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Cell Mol Life Sci. 2016 Mar;73(6):1225-36. doi: 10.1007/s00018-015-2119-4. Epub 2015 Dec 30.

Exploring NAD+ metabolism in host-pathogen interactions.

Author information

1
Microbiology and Infection Research Domain, Life and Health Sciences Research Institute (ICVS), School of Health Sciences, University of Minho, Braga, Portugal.
2
ICVS/3B's-PT Government Associate Laboratory, Braga/Guimarães, Portugal.
3
CNRS FR 3636, Université Paris Descartes, 75006, Paris, France.
4
MIVEGEC (IRD 224-CNRS 5290-Université Montpellier), Institut de Recherche pour le Développement (IRD), Montpellier, France.
5
CNRS FR 3636, Université Paris Descartes, 75006, Paris, France. estaquier@yahoo.fr.
6
Centre de Recherche du CHU de Québec, Université Laval, Quebec, G1V 4G2, Canada. estaquier@yahoo.fr.
7
Microbiology and Infection Research Domain, Life and Health Sciences Research Institute (ICVS), School of Health Sciences, University of Minho, Braga, Portugal. ricardosilvestre@ecsaude.uminho.pt.
8
ICVS/3B's-PT Government Associate Laboratory, Braga/Guimarães, Portugal. ricardosilvestre@ecsaude.uminho.pt.

Abstract

Nicotinamide adenine dinucleotide (NAD(+)) is a vital molecule found in all living cells. NAD(+) intracellular levels are dictated by its synthesis, using the de novo and/or salvage pathway, and through its catabolic use as co-enzyme or co-substrate. The regulation of NAD(+) metabolism has proven to be an adequate drug target for several diseases, including cancer, neurodegenerative or inflammatory diseases. Increasing interest has been given to NAD(+) metabolism during innate and adaptive immune responses suggesting that its modulation could also be relevant during host-pathogen interactions. While the maintenance of NAD(+) homeostatic levels assures an adequate environment for host cell survival and proliferation, fluctuations in NAD(+) or biosynthetic precursors bioavailability have been described during host-pathogen interactions, which will interfere with pathogen persistence or clearance. Here, we review the double-edged sword of NAD(+) metabolism during host-pathogen interactions emphasizing its potential for treatment of infectious diseases.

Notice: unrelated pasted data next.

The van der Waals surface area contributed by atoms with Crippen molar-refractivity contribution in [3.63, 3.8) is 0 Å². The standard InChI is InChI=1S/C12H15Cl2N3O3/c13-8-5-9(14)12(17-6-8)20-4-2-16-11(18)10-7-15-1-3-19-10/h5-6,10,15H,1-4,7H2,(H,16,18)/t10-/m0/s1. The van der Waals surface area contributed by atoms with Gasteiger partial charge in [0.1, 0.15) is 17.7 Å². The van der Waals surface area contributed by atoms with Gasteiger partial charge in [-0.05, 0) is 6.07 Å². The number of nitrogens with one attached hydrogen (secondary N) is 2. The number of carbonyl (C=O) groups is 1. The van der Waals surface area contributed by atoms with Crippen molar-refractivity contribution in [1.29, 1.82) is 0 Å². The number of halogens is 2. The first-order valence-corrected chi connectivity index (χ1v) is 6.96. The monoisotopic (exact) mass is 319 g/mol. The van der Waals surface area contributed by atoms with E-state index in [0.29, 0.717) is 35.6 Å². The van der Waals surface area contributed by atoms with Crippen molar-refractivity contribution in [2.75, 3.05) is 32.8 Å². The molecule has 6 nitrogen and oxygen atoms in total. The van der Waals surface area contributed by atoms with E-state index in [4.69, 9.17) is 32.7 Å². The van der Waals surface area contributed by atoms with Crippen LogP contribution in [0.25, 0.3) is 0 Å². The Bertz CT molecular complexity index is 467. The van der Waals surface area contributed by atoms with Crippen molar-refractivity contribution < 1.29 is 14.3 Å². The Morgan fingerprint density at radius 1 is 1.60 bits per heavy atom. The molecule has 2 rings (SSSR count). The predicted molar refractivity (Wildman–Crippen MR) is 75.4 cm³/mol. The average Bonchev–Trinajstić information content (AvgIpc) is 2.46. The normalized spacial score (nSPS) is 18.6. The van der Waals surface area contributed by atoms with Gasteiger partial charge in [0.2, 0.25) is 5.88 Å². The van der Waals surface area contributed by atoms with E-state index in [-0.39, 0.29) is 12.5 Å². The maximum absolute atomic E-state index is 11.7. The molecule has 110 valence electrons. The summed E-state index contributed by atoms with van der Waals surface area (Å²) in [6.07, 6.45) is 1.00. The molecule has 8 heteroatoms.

KEYWORDS:

Host-pathogen interaction; L-tryptophan; NAD+/NADH ratio; NADPH; Nicotinamide adenine dinucleotide (NAD+); Sirtuins

PMID:
26718485
DOI:
10.1007/s00018-015-2119-4
[Indexed for MEDLINE]

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